Gleaning for edible seafood on shallow reef flats during low tides is an important form of subsistence fisheries in the Philippines. As yields from artisanal, gear-based fisheries continue to decline, coastal residents become increasingly dependent on gathering of invertebrates and seaweed to supplement family incomes and put food on the table. This study, however, shows that reef gleaning contributes little to household income because of the low prices their catch are sold at and since more than half of the catch is retained for household consumption. Despite this, results suggest that coastal residents do not consume enough seafood to meet their daily protein requirement, probably because many would rather sell their catch in order to buy rice for the household. Still, many gleaners report that what they earn from selling their catch is barely enough to buy a few kilos of rice each day; results indicate that family income falls below the national poverty and subsistence thresholds, evidence that Filipino small-scale fishers remain the poorest of the poor. On top of this, the study highlights that certain methods of gleaning are destructive and that overharvesting is fast depleting reef flat resources. Hence, the study calls for the formulation and implementation of sound management policies to save what is left of the invertebrate resources in reef flats as well as to sustainably support the food and income needs of marginal fishing communities in the country’s coastal areas.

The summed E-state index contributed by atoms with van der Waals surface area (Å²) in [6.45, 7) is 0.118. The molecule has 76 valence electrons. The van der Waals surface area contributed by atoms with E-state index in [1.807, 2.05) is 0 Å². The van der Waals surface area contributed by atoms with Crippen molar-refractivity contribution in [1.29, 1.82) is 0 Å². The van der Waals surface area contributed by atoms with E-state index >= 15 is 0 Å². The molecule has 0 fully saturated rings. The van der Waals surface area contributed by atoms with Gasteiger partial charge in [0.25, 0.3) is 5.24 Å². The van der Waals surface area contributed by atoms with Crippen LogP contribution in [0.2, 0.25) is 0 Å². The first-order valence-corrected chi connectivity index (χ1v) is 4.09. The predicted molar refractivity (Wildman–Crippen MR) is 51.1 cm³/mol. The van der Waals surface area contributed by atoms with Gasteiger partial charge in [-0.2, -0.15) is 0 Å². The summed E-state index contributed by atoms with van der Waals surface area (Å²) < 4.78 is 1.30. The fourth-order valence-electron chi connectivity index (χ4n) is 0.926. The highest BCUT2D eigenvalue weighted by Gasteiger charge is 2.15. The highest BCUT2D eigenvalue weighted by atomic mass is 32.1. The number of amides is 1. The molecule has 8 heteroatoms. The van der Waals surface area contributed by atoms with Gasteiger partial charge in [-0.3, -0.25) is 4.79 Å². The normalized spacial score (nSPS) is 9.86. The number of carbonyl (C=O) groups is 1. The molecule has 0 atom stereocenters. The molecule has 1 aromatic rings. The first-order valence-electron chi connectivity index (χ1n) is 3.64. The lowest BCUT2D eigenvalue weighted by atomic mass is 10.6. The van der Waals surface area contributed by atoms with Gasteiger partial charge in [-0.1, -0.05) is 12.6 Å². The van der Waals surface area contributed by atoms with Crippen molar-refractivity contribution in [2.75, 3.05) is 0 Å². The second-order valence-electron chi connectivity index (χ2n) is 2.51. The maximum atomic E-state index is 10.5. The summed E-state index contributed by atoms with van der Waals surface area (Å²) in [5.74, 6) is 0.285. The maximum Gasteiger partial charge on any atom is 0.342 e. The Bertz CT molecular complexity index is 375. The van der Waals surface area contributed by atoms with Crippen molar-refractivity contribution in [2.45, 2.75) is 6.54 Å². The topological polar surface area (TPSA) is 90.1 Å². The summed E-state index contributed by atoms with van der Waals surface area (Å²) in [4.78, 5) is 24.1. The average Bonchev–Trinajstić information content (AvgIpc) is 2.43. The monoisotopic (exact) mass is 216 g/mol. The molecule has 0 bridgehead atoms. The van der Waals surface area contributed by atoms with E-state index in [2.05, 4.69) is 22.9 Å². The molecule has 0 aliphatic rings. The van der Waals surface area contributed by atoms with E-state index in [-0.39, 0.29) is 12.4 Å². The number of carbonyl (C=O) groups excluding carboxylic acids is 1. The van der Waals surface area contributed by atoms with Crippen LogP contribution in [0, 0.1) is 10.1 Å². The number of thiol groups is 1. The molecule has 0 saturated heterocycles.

Economics of Reef Gleaning in the Philippines: Impacts on the Coastal Environment, Household Economy and Nutrition
by Asuncion B. De Guzman, Zenaida M. Sumalde, Mariel Denerie B. Colance, Mierra Flor V. Ponce, Gemlyn Mar S. Rance